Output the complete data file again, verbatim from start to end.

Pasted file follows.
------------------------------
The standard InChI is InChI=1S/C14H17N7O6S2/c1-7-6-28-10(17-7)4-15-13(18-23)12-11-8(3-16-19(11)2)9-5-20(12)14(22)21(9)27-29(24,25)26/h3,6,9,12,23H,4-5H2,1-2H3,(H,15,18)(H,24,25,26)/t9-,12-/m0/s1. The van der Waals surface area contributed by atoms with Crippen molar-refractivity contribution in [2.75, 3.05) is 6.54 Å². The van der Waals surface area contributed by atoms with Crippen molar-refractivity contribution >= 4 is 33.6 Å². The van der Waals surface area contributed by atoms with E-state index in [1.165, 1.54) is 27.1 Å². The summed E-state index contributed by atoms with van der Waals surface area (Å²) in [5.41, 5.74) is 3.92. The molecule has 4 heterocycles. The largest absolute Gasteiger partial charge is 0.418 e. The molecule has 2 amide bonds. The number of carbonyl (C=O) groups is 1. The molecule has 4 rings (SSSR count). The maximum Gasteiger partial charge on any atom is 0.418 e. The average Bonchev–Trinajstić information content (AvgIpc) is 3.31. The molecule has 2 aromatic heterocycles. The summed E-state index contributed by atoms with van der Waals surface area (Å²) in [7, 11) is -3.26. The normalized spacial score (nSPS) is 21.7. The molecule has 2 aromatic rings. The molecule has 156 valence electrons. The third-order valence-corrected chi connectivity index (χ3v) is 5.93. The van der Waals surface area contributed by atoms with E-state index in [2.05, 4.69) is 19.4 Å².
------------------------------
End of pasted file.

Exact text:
The standard InChI is InChI=1S/C14H17N7O6S2/c1-7-6-28-10(17-7)4-15-13(18-23)12-11-8(3-16-19(11)2)9-5-20(12)14(22)21(9)27-29(24,25)26/h3,6,9,12,23H,4-5H2,1-2H3,(H,15,18)(H,24,25,26)/t9-,12-/m0/s1. The van der Waals surface area contributed by atoms with Crippen molar-refractivity contribution in [2.75, 3.05) is 6.54 Å². The van der Waals surface area contributed by atoms with Crippen molar-refractivity contribution >= 4 is 33.6 Å². The van der Waals surface area contributed by atoms with E-state index in [1.165, 1.54) is 27.1 Å². The summed E-state index contributed by atoms with van der Waals surface area (Å²) in [5.41, 5.74) is 3.92. The molecule has 4 heterocycles. The largest absolute Gasteiger partial charge is 0.418 e. The molecule has 2 amide bonds. The number of carbonyl (C=O) groups is 1. The molecule has 4 rings (SSSR count). The maximum Gasteiger partial charge on any atom is 0.418 e. The average Bonchev–Trinajstić information content (AvgIpc) is 3.31. The molecule has 2 aromatic heterocycles. The summed E-state index contributed by atoms with van der Waals surface area (Å²) in [7, 11) is -3.26. The normalized spacial score (nSPS) is 21.7. The molecule has 2 aromatic rings. The molecule has 156 valence electrons. The third-order valence-corrected chi connectivity index (χ3v) is 5.93. The van der Waals surface area contributed by atoms with E-state index in [2.05, 4.69) is 19.4 Å².